This makes me think how lacking we are in alternative mythologies, in dissonant narratives; how difficult it is to produce something that might be unprecedented, unexpected, and that would have the power to implode the confined world of our stultifying and marketable imaginations for the market that feeds them. This observation obviously presupposes questioning the conditions of shifting, of offsetting, but also of reversing the imaginary – that is to say, the conditions of restoring the possible. It is not enough to arm Little Red Riding Hood so that she blows up the wolf’s mouth – it is not enough, even if it is not unpleasant to imagine that (notwithstanding psychoanalysis), to imagine this frail and obliging little girl, catching the wolf and slitting its throat, cutting off its tail and making the wolf eat it before it had time to consider the possibility of slaughtering the grandmother, the child and scaring entire generations who, rather than being afraid of man, their grandfather, their father, their boss, the hunter or the neighbour, began to exterminate the animal.
In other words, it is not enough to reverse the roles, even if it may be educational. As seen by Gisèle Vienne, there is a more subtle, more methodical way: it is first necessary to unravel, to take apart, to deconstruct the framework and, in the process, to open up possibilities of liberating reconfiguration. Gisèle Vienne’s work thus consists of suspending time: she wants to take the time necessary to analyse all the dimensions of this continuous moment, where the setting functions fully for us and in us; where we are not only the object or the intermediaries of social myths but also actual myth-makers. We could therefore equip the blonde with weapons. Gisèle chooses to explore the fascination and excitement of the family man or the psychopath (who is merely the reverse twin), lurking in our imaginations, rather than representing what it means to revolt, to rise up, to destroy, to resist, to overthrow and, finally, to defend oneself against deadly regimes.
This examination, so characteristic of her work, has never found a more accurate discourse of method than in Crowd. In this work, Gisèle Vienne explores the time taken by the gesture, understanding all ideas, emotions, representations and experiences as movements; grasping the social relationships and the political fabric of interactions in and through choreographic thought. It is then a question of reflecting on the social and moral encoding of these movements; and she chooses to do so by capturing the moment when they are diverted, reoriented, docile or restive, held back or accentuated; that moment when they are in conflict, when we are conflicted. By taking a paradigmatic scene of contemporary trance, a rave, commonly perceived as a useless, unproductive, debauched and immoral communion, a mass of the post-ideological, no-future, pre-apocalyptic generation... by taking what seems to be the most absurd, what seems to be the poorest in terms of philosophical, artistic, critical and political meaning, Gisèle Vienne proceeds from our physical state of existence, from the impurity of our travels, the complexity of our lives, the ambivalence of our desires, the antagonism, the tension, the crisis in relation to oneself, to others, to the world.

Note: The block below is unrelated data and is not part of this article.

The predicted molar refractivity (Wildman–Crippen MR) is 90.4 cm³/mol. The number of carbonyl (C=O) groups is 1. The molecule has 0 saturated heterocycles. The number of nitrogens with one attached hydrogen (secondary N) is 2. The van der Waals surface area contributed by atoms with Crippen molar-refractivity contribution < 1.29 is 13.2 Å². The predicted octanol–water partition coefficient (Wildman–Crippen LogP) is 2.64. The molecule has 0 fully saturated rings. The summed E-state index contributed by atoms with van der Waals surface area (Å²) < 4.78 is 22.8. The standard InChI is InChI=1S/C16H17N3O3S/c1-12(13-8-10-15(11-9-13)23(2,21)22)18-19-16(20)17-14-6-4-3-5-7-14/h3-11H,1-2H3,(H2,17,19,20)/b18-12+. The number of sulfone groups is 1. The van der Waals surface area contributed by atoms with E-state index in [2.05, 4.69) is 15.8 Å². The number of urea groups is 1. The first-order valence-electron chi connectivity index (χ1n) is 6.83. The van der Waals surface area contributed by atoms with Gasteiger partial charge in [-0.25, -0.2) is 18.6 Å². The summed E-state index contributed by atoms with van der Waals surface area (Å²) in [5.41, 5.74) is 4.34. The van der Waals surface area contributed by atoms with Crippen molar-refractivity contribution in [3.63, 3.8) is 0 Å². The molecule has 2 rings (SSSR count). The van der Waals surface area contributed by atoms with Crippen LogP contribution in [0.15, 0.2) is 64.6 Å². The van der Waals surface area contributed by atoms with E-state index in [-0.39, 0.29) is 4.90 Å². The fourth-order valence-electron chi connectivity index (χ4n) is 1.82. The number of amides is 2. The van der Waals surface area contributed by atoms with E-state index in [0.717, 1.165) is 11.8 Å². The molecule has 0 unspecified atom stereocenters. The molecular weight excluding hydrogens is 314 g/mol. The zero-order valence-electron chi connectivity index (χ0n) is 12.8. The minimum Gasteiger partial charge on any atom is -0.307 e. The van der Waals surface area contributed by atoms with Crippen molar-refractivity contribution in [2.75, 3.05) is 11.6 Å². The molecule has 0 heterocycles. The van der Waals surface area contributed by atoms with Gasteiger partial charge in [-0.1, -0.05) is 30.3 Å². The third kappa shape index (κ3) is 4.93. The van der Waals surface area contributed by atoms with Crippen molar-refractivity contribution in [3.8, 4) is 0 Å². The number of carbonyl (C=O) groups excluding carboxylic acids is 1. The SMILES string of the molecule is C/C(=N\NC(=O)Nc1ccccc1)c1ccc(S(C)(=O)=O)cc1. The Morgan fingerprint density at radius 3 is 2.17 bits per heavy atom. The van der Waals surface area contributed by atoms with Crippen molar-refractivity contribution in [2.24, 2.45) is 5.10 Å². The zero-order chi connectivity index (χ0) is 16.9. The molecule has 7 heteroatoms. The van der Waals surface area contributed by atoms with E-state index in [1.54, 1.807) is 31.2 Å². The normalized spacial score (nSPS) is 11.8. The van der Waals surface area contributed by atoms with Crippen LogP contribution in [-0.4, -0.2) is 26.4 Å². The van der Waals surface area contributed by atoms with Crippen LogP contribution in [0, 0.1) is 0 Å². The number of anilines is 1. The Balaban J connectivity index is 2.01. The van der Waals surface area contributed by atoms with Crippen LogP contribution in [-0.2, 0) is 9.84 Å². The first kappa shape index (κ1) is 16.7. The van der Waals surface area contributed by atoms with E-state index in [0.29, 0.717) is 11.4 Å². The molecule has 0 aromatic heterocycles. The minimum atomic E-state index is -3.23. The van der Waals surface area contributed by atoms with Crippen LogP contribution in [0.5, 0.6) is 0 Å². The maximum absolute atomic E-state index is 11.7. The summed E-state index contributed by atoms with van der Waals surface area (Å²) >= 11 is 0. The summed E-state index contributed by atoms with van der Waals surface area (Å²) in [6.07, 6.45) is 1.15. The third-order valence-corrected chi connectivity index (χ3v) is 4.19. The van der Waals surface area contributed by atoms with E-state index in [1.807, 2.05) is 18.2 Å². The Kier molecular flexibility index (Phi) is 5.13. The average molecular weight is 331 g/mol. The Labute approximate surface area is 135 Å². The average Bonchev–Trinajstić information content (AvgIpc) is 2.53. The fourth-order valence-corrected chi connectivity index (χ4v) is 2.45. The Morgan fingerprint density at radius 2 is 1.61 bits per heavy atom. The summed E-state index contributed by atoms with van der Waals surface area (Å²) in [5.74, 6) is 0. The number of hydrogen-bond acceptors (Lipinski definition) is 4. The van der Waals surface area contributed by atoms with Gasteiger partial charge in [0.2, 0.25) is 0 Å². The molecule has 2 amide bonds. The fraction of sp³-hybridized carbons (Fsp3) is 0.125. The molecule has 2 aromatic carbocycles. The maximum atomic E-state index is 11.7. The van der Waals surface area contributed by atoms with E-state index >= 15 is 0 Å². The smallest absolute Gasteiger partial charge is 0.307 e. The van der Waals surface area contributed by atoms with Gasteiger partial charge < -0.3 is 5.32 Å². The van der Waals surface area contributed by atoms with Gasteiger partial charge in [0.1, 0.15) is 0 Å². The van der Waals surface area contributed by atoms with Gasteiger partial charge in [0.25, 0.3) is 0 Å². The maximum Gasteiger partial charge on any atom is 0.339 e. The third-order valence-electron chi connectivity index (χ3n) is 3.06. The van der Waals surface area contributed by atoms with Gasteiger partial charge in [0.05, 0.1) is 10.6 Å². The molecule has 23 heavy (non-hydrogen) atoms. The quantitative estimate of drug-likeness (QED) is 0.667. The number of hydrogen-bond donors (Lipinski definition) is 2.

Everything can be fast, jerky, rhythmic, as if to better prepare to stop the movement in suspension. Then, by sl-ow-ing do-wn movement to the extreme, it is a matter of understanding its precariousness, that is to say, its constraints as well as limitations, and thus of restoring its potential; but it is also a matter of understanding its power: that of creating an event, of inscribing it in reality, of concretising it in a world, of creating a community, of forming a political chorus. A positivity is revealed in this exploration of the microscopic scale of politics: not just to undermine and unravel the myths, social constructions, norms and the disciplining of bodies and lives, of desires and fantasies, of perceptions of the world, but to give substance to the lived dimensions for which we do not yet have words and discourses, narratives and visuals, disciplines and aesthetics.
From these sub-surface, occult dimensions, Gisèle Vienne composes a score, a choir, a grammar, a thought, a ritual, a universe. Her universe, our universe, is radically critical: the routine hum of our myths, of our desires and imaginations, of our normalised existences, of our consumer and mass-consumed identities, reproducible, disposable, of our democratic impulses, amnesiac and complacent, brutalised and brutalising, all this is ultimately not the core, the object of the staging. It is not the responsibility of Gisèle Vienne.